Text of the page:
For any cinephile, finding and watching a film or a documentary about filmmaking is a treat. François Truffaut’s Day for Night (1973) or the documentary Hitchcock/Truffaut (2015) come to mind. Every film is, in some fashion, a nod or a reference to yet another film, and the journey of that kind never ends. The impossibility of such an end is what can be both frustrating and beautiful in the eyes of the filmmaker and the cinephile.
Odes to films can be satisfying, engaging, and lead the audience to probe more questions about the nature of cinema and filmmaker’s particular choices. Alexandre O. Philippe’s documentary, Lynch/Oz (2022)—now streaming on the Criterion Channel—wants so badly to accomplish that but the road to Oz is paved with overly analytical gray pavers.
Philippe’s premise is fascinating: why and how has the great American surrealist, David Lynch, been influenced by Victor Fleming’s The Wizard of Oz (1939), which has been part of not only the American cinematic history but American consciousness and culture?
In order to answer those questions, Philippe engages other film directors, such as Karyn Kusama and John Waters to talk about this elusive connection between Lynch and The Wizard of Oz. The documentary isn’t as straightforward as might be expected. It doesn’t follow the usual form; instead, in a series of voiceover “chapters,” Philippe lets the filmmakers elaborate on the connection.
As the carefully-placed and edited images flash before our eyes, each filmmaker has the podium. We only hear their voices, with some archival footage of Lynch during specific interviews. Lynch is famously silent about the meaning of his work. He evades talking about different characters and their identity. The more the audience seeks to understand, the less Lynch speaks. Other filmmakers, critics, and movie lovers are left to figure out what it all means. Is Mulholland Drive (2001) just a dream? Is Jeffrey Beaumont in Blue Velvet (1986) just another pervert? What happened at the end of Twin Peaks: The Return (2017)? Who is “Judy?”
In order to understand Lynch, in Philippe’s documentary all the roads lead to the Wizard of Oz. Although there are many visible connections, including the fact that Lynch has spoken on several occasions about his love of The Wizard of Oz and its place in the American consciousness, Philippe’s account turns every small detail in Lynch’s work into a direct correlation with The Wizard of Oz.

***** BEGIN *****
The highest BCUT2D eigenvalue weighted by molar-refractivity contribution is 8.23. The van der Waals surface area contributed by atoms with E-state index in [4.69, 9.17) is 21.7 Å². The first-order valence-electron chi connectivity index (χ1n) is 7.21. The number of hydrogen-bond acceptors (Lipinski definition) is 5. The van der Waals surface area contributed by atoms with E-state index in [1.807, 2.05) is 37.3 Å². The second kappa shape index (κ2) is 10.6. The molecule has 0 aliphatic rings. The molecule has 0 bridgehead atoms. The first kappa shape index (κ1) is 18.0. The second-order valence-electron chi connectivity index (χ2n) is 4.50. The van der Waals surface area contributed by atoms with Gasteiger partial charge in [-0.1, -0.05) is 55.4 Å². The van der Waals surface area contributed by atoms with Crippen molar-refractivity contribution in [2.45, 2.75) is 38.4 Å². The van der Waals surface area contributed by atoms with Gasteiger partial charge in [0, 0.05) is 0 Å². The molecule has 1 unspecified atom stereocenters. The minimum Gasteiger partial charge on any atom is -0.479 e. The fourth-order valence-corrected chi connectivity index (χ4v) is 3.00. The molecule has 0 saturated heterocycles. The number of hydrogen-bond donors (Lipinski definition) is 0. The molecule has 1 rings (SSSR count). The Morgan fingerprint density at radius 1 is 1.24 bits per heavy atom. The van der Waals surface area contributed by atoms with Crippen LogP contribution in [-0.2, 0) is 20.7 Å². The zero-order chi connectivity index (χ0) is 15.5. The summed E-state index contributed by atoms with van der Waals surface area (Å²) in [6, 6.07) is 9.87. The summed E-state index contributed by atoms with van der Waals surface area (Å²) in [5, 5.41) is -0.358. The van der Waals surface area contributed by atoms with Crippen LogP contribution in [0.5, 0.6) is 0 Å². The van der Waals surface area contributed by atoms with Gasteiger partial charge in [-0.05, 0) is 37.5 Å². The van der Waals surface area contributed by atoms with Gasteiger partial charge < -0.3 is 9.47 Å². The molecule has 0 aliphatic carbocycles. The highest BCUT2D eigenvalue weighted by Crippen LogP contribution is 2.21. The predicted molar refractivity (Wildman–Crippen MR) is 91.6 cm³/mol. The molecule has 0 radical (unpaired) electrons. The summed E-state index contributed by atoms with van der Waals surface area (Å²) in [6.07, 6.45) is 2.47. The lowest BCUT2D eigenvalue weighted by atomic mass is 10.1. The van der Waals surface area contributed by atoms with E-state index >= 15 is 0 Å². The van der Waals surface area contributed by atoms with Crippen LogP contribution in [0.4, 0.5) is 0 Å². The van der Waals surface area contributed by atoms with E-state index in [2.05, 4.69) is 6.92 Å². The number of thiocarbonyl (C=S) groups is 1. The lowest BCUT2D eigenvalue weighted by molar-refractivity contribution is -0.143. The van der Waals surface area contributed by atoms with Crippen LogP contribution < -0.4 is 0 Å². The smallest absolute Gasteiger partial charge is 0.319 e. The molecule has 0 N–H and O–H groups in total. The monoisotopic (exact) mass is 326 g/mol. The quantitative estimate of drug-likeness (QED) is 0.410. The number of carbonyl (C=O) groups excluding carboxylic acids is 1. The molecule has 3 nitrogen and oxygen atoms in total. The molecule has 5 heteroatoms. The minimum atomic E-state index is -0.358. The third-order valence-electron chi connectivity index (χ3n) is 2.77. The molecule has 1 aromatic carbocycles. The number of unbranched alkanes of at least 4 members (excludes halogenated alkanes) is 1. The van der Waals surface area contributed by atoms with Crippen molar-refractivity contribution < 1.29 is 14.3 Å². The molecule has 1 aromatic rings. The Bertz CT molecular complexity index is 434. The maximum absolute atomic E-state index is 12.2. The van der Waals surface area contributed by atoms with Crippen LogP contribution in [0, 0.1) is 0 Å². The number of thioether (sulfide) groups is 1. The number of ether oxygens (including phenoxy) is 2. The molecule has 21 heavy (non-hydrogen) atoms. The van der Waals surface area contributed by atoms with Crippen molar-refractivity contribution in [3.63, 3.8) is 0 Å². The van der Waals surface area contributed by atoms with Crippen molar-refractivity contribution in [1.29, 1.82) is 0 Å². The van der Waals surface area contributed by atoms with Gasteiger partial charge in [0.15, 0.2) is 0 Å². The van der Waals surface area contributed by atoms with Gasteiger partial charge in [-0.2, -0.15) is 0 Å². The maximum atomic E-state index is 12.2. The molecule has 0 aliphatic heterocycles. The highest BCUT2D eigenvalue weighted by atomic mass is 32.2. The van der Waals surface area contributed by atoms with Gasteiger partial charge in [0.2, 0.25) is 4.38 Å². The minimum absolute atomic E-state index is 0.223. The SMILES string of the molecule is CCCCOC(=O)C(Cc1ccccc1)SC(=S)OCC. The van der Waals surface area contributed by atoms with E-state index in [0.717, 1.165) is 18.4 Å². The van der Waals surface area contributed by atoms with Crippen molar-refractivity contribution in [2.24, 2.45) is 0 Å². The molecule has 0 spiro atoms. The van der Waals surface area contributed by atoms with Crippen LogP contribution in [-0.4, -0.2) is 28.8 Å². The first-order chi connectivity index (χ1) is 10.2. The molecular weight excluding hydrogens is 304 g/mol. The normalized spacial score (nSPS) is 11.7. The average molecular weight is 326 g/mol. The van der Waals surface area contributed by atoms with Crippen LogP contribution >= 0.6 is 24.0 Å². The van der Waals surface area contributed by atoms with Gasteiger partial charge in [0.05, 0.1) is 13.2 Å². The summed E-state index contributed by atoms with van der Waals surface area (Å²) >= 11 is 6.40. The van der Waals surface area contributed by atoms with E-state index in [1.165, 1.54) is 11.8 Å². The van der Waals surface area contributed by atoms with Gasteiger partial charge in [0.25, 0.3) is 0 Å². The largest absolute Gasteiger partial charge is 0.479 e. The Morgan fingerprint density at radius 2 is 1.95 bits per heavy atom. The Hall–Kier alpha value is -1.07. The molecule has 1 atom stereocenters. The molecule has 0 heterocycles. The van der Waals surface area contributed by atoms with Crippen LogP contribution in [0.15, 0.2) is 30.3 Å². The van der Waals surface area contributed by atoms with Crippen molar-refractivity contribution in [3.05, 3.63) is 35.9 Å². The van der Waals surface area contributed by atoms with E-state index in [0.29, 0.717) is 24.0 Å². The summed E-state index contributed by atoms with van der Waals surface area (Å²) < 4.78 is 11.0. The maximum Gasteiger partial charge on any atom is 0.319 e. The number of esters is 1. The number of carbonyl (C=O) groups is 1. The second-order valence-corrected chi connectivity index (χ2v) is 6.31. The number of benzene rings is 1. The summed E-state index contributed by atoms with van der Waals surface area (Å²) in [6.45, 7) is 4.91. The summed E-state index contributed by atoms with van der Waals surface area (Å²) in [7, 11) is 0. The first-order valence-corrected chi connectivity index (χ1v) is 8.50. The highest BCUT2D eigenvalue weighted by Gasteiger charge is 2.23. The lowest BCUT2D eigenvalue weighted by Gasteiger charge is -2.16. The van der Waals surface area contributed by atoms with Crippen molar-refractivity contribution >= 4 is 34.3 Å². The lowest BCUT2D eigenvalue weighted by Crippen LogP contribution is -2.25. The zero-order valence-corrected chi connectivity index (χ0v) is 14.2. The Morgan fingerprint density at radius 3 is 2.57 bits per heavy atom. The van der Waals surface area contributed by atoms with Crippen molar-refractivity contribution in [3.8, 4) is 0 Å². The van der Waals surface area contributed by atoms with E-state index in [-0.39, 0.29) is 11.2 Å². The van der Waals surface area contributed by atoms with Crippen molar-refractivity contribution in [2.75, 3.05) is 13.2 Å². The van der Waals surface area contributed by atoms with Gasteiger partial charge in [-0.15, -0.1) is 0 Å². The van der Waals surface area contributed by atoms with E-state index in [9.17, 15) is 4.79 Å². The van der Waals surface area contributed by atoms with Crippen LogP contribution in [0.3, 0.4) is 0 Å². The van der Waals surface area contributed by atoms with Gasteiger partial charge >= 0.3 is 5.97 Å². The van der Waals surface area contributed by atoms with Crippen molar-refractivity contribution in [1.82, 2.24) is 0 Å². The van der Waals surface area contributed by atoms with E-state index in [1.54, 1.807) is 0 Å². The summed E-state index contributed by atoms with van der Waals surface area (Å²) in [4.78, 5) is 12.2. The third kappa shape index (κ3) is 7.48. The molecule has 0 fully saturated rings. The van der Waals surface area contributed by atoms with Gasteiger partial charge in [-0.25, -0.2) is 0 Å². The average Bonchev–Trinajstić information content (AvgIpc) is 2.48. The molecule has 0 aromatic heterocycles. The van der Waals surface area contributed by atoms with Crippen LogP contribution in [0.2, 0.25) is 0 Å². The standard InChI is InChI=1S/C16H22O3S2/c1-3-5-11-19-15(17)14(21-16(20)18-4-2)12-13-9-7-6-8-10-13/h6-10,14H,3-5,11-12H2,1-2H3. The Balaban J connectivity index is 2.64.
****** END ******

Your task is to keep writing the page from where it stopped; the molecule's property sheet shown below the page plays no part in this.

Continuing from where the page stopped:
“Judy” about which David Bowie’s Phillip Jeffries will not talk about is “Judy Garland,” and in addition, Bowie’s wearing red shoes. Laura Dern’s Lula in Wild at Heart (1990) tries to desperately click the heels of her red stilettos to escape the reality of just having been assaulted. Like Dorothy, almost all of the characters in Lynch’s films are trying to get back “home,” wherever that might be.
All of this is plausible. But as the documentary moves forward with film “chapters,” the connections between Lynch and Oz become superficial and forced. Anything can be connected if we find the way to do so, but it doesn’t make it true. Philippe’s excellent intention and idea ends up looking more like an academic conference in which seven people present papers, yet there’s no way for us to respond.
Another issue with Lynch/Oz is that too much importance is placed on The Wizard of Oz itself. It’s true that the theme of friendship and return to home is present in The Wizard of Oz and Lynch’s work. But Philippe treats The Wizard of Oz as a definitive account of such themes. Fleming’s film (and L. Frank Baum’s book) didn’t come up with the idea of the hero's return (Homer’s Odyssey) home or the desire for home, which may never be fulfilled.
As much as the documentary aims to show love of both Lynch and The Wizard of Oz, it ends up as an inward exercise of analysis that gets in its own way. The road to understanding and even love of Lynch’s work is blocked because we’re closed in by a few select opinions that sound like dreamy pronouncements.